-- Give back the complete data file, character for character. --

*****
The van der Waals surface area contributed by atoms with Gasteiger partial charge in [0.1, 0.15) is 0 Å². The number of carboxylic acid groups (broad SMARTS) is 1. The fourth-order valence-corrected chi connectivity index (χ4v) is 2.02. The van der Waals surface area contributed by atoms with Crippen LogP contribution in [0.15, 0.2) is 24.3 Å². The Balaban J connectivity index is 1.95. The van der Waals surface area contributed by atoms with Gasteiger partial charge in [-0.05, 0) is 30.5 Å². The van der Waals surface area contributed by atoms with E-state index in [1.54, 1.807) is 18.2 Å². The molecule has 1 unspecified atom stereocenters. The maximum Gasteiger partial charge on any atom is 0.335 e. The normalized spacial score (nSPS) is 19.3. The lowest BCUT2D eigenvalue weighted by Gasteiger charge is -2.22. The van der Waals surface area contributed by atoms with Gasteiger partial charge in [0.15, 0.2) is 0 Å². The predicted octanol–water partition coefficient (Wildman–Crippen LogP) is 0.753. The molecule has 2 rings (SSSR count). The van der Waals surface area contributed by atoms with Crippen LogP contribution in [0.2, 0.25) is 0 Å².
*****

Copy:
The van der Waals surface area contributed by atoms with Gasteiger partial charge in [0.1, 0.15) is 0 Å². The number of carboxylic acid groups (broad SMARTS) is 1. The fourth-order valence-corrected chi connectivity index (χ4v) is 2.02. The van der Waals surface area contributed by atoms with Crippen LogP contribution in [0.15, 0.2) is 24.3 Å². The Balaban J connectivity index is 1.95. The van der Waals surface area contributed by atoms with Gasteiger partial charge in [-0.05, 0) is 30.5 Å². The van der Waals surface area contributed by atoms with E-state index in [1.54, 1.807) is 18.2 Å². The molecule has 1 unspecified atom stereocenters. The maximum Gasteiger partial charge on any atom is 0.335 e. The normalized spacial score (nSPS) is 19.3. The lowest BCUT2D eigenvalue weighted by Gasteiger charge is -2.22. The van der Waals surface area contributed by atoms with Gasteiger partial charge in [0.15, 0.2) is 0 Å². The predicted octanol–water partition coefficient (Wildman–Crippen LogP) is 0.753. The molecule has 2 rings (SSSR count). The van der Waals surface area contributed by atoms with Crippen LogP contribution in [0.2, 0.25) is 0 Å².